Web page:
Leaf Lalm And Larry On
Since Covid struck, there’s been considerable research on droplets launched by speech (e.g. here); singing, too, has been scrutinised for its risks to public health. Here I’d like to add speech therapy into the mix (see e.g. Modifying disfluency), a topic that such studies hardly take into account. *
The main culprits are plosives—both unvoiced (p, t, k) and voiced (b, d, g) plosives p-p-posing a p-p-particular p-p-problem for us stammerers.
On the languagelog site there’s been much arcane, erudite discussion of multi-lingual spoof health advice, including posts by Mark Liberman, Ben Zimmer, and Victor Mair. More pleasing to a general Anglophone audience is this drôle fantasy by Peter Prowse:
Since consonants project over a greater distance than vowels, a three-tier system will be introduced in an effort to slow the spread:
Replacing P with F: anyone speaking to other feofle in a fublic flace will have to stop using the flosive sound; failure to do so could lead to a fine—or even frison. The whole fofulation, even members of Farliament, will have to flay their fart in this.
Replacing T with N: although this may cause some initial confusion—for example, neachers in schools will face challenges when neaching the nen nimes nable—we are confident any froblems will be nemforary; and measures under nier noo will help nurn the nide of this fandemic.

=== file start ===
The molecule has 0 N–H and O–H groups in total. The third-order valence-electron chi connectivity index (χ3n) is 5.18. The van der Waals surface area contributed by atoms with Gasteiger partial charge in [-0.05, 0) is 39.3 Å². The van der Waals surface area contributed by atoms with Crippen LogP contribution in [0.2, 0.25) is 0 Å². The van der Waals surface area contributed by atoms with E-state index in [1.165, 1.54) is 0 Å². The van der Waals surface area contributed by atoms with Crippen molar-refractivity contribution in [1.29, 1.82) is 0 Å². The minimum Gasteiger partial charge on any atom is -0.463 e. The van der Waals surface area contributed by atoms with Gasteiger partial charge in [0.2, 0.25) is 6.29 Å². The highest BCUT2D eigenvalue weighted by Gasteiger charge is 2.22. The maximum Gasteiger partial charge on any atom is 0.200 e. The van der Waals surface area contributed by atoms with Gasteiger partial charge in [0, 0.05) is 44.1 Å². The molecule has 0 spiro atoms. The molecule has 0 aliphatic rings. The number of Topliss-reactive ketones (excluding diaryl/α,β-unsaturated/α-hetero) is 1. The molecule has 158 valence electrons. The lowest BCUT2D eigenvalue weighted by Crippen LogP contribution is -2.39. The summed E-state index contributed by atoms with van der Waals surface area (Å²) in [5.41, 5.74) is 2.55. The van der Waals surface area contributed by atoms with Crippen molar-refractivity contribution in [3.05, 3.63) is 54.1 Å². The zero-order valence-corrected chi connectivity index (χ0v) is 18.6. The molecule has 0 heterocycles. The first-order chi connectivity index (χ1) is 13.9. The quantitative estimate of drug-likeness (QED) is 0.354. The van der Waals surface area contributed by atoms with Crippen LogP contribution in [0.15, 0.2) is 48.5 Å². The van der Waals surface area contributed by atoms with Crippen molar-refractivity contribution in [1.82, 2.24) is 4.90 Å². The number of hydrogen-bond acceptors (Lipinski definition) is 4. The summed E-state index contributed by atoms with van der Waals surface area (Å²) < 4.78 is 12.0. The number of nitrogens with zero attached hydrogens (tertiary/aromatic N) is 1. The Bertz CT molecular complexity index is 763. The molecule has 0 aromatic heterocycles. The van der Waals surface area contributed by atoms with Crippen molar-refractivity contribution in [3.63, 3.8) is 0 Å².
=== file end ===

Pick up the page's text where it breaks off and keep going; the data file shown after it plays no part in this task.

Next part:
Replacing K with L: after a further brief feriod, we will bring in Near Three. The rules under Nears One and Noo will conninue. We have lonsidered these measures larefully, in line with relommendations from frofessors at Lambridge Universiny.
These new rules will affly also to other languages sfolen in this cunnry, including Nerdish, Folish, Fortuguese, and Inalian. I urge feofle to Leaf Lalm And Larry On. Nogether, we will lonquer the Lovid fandemic and renurn noo normaliny in no nime an all.
To be fair, it’s stressed, especially initial, flosives that are farticularly frojectile—and the major hurdle for stammerers. But requesting PPE may still present a challenge.
Levity apart (and here’s my pretext for relaying the topic here), it makes a good reminder for us stammerers to approach words with light contacts (“easy onset”)—and for fluent speakers, to imagine our chronic tribulations.
* Separately, several sites offer guidance for stammerers during Covid; this one has many links, including a BBC video. Of course, stammering is part of general issues in communicating; communication via masks is a challenge for all (cf. Masked drama in Asia). With so little social contact, I haven’t had much experience of negotiating stammering in a mask. I seem to be more reluctant to stammer “openly”, even if it’s invisible. When encountering a (silent) block, I apparently need people to see that I’m at least making an effort (also a reason why sufferers find phone-calls difficult), even if it’s precisely the tension of the mouth that is my undoing.
Amidst the pandemic it’s been suggested that (fluent) people should take up ventriloquism. I wonder if there are any stammering ventriloquists—perhaps a cruel dummy mercilessly taking the p-p-mickey out of their stammering minder… That would be great therapy.
For more melodious public health advice, click here.